A Taste of Tufts Abroad: Chile
Ever wondered how fellow students fared in their culinary adventure abroad? Just because you’re on a student budget does not mean you can miss out on the wealth of opportunities offered, provided you look hard enough. Welcome to the “Taste of Tufts Abroad,” where Tasty Tufts will guide, push and shove you to where your heart desires – culinarily speaking. This week, Jenny White explores Santiago, Chile.
In the shadows of sublime snow-draped mountains, the streets of Santiago at first view may not compare to the natural enticements of its surroundings. But this capital city captures a different range of beauty in its lively celebration of Chilean culture combined with a global influence.
With a deep history of immigration and cross-cultural exchange, dating back to the Spanish arrival in the 16th century, today’s Santiago offers an abundance of international cuisines, such as German, Chinese, Italian, and Middle Eastern as well as modern fast food shops. Since the introduction of the grape from the Spanish, Chile has also developed into a top wine producer, with vineyards galore. Typical Chilean food is heavily influenced by the spices and seeds introduced by immigrants, but amidst the diversity, the hearty, indigenous flavors are still the essence of Chilean cuisine.
The Chilean diet embraces the bounty of its expansive seacoast and the richness of its mountain-nestled fields. Though Santiago, located in the center of the skinny country, is not on the ocean, seafood is still ubiquitous at local markets. If studying in the capital, a day trip to the Pacific coast would most definitely be worth the drive, not only for its relaxing beaches but for the opportunity to relish the freshest of the national cuisine’s specialty. Nearly everything from the water’s depths is eaten- from sea bass and mackerel to clams and oysters.
Popular preparations include almejas con limon, raw clams topped with lemon juice, and conger-eel soup, which adds potatoes, onions, and carrots. A quintessential favorite to Chile is piure, which are dark red sea squirts tossed with onions, coriander, and sprinkling of lemon and have a uniquely potent taste among seafoods.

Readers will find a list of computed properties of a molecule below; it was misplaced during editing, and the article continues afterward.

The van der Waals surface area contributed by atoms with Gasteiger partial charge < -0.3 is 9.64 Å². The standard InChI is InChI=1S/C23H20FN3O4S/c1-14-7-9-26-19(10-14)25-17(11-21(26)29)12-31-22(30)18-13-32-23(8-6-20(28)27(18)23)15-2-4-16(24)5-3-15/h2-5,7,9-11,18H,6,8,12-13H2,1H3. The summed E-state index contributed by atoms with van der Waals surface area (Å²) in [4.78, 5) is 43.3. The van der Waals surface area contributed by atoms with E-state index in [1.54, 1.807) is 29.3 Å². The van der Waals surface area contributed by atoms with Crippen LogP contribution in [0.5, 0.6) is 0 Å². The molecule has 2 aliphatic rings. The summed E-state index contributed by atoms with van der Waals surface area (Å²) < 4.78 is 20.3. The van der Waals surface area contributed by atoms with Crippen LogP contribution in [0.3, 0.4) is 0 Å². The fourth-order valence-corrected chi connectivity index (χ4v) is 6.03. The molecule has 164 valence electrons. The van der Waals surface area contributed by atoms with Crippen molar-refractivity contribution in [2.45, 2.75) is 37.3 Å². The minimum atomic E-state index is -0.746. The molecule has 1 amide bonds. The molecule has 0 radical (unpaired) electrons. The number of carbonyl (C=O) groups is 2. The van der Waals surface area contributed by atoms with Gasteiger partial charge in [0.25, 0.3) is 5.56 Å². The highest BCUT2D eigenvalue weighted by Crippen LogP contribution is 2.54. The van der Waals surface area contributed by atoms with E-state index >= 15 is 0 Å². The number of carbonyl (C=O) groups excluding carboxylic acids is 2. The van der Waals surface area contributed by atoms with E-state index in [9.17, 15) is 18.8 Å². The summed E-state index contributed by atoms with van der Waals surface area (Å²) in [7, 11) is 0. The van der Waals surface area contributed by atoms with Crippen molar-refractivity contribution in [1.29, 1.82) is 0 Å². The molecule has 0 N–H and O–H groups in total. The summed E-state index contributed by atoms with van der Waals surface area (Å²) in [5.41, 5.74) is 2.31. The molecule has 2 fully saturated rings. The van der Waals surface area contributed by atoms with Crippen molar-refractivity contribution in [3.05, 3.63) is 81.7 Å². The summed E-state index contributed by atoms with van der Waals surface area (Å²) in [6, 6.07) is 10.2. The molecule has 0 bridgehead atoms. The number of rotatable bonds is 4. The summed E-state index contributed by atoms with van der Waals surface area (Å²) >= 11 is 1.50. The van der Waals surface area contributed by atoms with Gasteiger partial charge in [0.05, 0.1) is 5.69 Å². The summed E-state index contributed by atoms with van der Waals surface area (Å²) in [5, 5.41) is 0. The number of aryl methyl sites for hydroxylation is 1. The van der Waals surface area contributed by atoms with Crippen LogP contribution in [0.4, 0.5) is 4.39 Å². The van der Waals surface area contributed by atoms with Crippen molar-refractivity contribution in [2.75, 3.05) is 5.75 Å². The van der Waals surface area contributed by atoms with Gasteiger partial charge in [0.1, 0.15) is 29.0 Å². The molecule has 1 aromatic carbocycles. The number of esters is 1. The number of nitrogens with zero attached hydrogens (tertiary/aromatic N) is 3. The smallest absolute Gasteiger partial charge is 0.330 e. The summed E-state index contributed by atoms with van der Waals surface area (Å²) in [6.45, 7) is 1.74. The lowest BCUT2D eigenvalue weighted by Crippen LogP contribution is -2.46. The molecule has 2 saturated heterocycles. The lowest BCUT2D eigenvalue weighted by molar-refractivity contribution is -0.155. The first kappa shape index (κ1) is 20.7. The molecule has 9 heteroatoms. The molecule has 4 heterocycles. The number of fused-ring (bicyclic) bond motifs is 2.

Since seafood was always a close catch and meat the prized desire of rugged, high-altitude life, vegetarian meals rarely shared a piece of the plate in Chile. So when fish or shellfish is not for dinner, meat- usually beef- most definitely will be. All over Chile, people enjoy empanadas, a European influence of turnovers stuffed with meat, cheeses, or corn. There’s also pastel del choclo, which essentially is a meat and corn pie, with the common mix-ins of chicken, hard-boiled egg, raisins, olives and onions, and once all together the pie is baked in a clay oven. And since corn has long been a native staple in Chile, don’t miss humitas: pureed corn wrapped into corn husks and boiled.
And of course, Chileans in Santiago and elsewhere know how to end a meal on a sweet note. Choose from one of the innumerable varieties of desserts featuring manjar: an intensely, but deliciously, sweet, caramel-like filling made from boiled milk and sugar. Manjar is found in cakes, pastries, donuts, and more.
In Santiago, you’ll find a world of dining options, but the choices of local origin- traditional Chilean foods- are the ones to seek out and savor.
– Jenny White